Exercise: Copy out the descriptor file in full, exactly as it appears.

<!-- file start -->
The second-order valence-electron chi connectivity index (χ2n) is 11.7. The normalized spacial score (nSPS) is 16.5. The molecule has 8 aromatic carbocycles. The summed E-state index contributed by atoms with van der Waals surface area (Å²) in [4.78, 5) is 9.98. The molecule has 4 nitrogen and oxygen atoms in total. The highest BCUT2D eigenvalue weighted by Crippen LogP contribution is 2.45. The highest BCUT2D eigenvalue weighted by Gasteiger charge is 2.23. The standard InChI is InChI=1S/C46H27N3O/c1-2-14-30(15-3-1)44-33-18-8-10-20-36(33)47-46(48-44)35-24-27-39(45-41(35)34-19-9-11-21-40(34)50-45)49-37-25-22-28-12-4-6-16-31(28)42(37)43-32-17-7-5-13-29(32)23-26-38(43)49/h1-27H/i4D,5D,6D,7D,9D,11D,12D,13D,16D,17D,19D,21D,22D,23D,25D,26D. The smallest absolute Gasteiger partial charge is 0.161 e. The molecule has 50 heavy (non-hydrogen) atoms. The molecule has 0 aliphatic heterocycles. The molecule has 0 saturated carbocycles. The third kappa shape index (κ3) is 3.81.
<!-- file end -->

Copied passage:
The second-order valence-electron chi connectivity index (χ2n) is 11.7. The normalized spacial score (nSPS) is 16.5. The molecule has 8 aromatic carbocycles. The summed E-state index contributed by atoms with van der Waals surface area (Å²) in [4.78, 5) is 9.98. The molecule has 4 nitrogen and oxygen atoms in total. The highest BCUT2D eigenvalue weighted by Crippen LogP contribution is 2.45. The highest BCUT2D eigenvalue weighted by Gasteiger charge is 2.23. The standard InChI is InChI=1S/C46H27N3O/c1-2-14-30(15-3-1)44-33-18-8-10-20-36(33)47-46(48-44)35-24-27-39(45-41(35)34-19-9-11-21-40(34)50-45)49-37-25-22-28-12-4-6-16-31(28)42(37)43-32-17-7-5-13-29(32)23-26-38(43)49/h1-27H/i4D,5D,6D,7D,9D,11D,12D,13D,16D,17D,19D,21D,22D,23D,25D,26D. The smallest absolute Gasteiger partial charge is 0.161 e. The molecule has 50 heavy (non-hydrogen) atoms. The molecule has 0 aliphatic heterocycles. The molecule has 0 saturated carbocycles. The third kappa shape index (κ3) is 3.81.